After indulging in that NBA marathon on Christmas day -- a quintuple-header’s worth of games of which I watch parts of all five -- I tuned in last night to watch my Charlotte Bobcats lose their 16th straight game, this one to the Miami Heat. The Boobcats (as Vera and I like to call them) did cut Miami’s lead to two about halfway through the fourth quarter, but in truth the outcome was never in doubt. Was sort of like watching a big brother playing against a little brother, only trying enough to ensure the victory.
Of course, last season Charlotte had a record-setting year for woefulness, going a miserable 7-59 to set a new standard for lowest winning percentage ever. This year began promisingly, with the ’Cats equaling that total of seven wins in the first dozen games, racing out to a 7-5 mark. But they’re now 7-21, and if they lose a few more talk will surface regarding whether or not they’ll exceed that 23-game losing streak with which they concluded the 2011-12 season.
Since I live in the Bobcats’ market, I end up getting to see a lot of their games and thus have probably spent more time than most contemplating the causes for their mediocrity. Talent-wise, they’re well obviously behind most other teams, lacking at pretty much every position. But while each player is often a step behind his counterpart in a given game, the Charlotte team often seems not to work together especially well either, which tends to make the whole feel that much less than the sum of the parts.
The inability to work together is most obvious on the offensive end, where plays are constantly breaking down prior to a decent shot being attempted. There was an article in the Charlotte Observer just a few days ago documenting how the “Shot clock has become Bobcats’ worst enemy.” They lead the league in shot-clock violations (by a lot), and Bobcats beat writer Rick Bonnell offers several theories for why the team has so much trouble working together to get a shot off.
Basketball is a game that often rewards players being able to work together effectively, whether by passing well, creating good spacing, or just understanding and fulfilling given roles in an effective way. It reminds me a little of a game like Omaha in which you want the four cards in your hand to “work together” (so to speak), complementing each other in a way that gives you the greatest chance for success. And having just one “dangler” or odd card that doesn’t really fit with the other three can significantly lessen the potential of the entire hand.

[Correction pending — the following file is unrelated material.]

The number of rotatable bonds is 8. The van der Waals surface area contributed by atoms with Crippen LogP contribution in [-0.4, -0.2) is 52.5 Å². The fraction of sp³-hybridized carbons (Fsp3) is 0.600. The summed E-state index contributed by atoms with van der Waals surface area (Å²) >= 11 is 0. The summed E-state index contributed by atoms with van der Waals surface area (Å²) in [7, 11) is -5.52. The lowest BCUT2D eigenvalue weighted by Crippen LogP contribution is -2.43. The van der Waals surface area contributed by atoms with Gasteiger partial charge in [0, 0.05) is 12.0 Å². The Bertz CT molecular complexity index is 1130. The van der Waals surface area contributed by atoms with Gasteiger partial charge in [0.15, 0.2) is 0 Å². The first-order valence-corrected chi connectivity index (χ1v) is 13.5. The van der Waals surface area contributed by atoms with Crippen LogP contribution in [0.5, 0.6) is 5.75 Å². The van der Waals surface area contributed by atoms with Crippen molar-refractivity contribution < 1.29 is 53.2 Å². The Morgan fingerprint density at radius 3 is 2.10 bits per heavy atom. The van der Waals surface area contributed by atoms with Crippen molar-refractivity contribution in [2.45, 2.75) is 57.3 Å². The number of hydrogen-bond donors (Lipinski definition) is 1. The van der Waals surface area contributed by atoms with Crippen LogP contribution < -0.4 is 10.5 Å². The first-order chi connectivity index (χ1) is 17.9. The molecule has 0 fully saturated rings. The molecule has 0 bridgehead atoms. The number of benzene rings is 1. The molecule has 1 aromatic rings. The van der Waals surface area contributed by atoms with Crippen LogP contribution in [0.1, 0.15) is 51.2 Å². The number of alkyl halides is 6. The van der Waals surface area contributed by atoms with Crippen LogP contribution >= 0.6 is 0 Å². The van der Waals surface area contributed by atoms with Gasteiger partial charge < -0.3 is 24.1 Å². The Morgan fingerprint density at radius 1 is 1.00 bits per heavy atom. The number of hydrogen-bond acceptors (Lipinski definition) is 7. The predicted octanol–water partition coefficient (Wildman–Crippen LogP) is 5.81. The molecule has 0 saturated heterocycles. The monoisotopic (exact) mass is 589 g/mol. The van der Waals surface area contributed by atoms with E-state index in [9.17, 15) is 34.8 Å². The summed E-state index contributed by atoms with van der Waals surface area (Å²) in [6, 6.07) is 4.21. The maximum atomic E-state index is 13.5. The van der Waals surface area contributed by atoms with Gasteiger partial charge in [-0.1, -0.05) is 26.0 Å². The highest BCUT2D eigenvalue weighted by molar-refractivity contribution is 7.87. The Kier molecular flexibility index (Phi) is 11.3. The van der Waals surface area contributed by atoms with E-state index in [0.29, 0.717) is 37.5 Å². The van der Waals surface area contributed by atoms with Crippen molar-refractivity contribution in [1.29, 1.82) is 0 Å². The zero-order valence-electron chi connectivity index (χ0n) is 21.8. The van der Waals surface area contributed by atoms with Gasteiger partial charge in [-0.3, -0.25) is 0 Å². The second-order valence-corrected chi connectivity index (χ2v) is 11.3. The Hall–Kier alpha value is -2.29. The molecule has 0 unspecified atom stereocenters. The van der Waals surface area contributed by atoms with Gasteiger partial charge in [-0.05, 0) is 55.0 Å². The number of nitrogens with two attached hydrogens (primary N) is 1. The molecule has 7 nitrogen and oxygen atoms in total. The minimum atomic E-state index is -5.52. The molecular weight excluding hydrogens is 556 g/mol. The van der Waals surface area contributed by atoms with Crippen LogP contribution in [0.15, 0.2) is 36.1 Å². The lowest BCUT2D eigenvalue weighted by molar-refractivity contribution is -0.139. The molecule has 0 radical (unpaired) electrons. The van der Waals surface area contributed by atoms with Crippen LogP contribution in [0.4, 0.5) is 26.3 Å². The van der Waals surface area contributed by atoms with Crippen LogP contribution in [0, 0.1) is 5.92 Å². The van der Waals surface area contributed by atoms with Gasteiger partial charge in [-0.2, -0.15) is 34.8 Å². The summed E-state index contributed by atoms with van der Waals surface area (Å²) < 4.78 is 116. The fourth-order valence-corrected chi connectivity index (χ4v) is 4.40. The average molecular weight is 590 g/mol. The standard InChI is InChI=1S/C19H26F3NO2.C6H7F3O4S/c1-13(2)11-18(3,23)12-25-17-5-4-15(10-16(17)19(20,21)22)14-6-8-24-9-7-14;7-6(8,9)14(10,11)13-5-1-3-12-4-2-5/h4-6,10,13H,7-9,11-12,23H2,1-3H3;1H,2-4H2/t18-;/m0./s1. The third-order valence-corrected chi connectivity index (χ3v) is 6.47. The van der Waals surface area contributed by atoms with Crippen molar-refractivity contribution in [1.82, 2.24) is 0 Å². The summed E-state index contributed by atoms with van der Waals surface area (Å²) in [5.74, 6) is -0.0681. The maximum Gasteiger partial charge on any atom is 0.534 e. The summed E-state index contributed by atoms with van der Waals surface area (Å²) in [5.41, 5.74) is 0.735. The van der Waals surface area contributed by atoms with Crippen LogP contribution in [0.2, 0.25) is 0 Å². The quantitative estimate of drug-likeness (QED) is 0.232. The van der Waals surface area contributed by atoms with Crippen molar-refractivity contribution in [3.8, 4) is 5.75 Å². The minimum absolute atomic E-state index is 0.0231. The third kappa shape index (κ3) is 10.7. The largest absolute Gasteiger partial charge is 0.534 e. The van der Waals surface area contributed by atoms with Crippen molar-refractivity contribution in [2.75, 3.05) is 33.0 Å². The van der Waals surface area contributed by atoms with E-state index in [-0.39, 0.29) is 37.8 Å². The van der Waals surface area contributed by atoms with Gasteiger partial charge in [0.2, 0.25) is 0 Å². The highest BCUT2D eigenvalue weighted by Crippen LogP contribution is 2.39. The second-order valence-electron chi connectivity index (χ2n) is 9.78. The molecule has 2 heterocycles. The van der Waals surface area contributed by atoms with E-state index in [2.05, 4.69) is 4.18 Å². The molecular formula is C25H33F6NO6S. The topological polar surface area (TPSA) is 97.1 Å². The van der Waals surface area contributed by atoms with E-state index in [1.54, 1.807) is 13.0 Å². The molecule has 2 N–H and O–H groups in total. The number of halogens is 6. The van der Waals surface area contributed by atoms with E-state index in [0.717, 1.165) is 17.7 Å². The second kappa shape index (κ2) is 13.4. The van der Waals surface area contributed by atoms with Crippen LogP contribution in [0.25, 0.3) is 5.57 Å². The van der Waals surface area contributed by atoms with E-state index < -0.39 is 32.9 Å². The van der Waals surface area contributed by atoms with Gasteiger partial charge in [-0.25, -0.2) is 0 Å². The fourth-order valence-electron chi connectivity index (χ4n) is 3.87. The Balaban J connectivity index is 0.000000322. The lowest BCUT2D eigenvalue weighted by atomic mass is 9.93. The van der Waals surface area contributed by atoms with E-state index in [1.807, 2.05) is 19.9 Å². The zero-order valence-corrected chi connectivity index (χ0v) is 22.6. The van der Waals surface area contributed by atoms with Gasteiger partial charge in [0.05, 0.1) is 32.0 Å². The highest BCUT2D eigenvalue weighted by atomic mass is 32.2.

Part of me wants to single out Gerald Henderson as the Bobcats’ “dangler,” actually. Although he’s ostensibly one of the top three or so players on the squad, it seems like at times the team functions less well when he’s part of the mix. I suppose one could analyze various stats to help support or disprove the idea, but the fact is the ’Cats have done a lot worse overall when he’s played than when he hasn’t. This year they’re 6-8 with Henderson out of the line-up, and 1-13 when he plays. (They were also 1-7 in the preseason, when he played every game.)
Then again, it’s probably putting a little much on Henderson’s shoulders to pursue such a theory, as there’s a lot else to complain about when it comes to the team’s failure to function. Still, as a Bobcats fan, it would be nice to stop getting dealt crap hands like over and over again.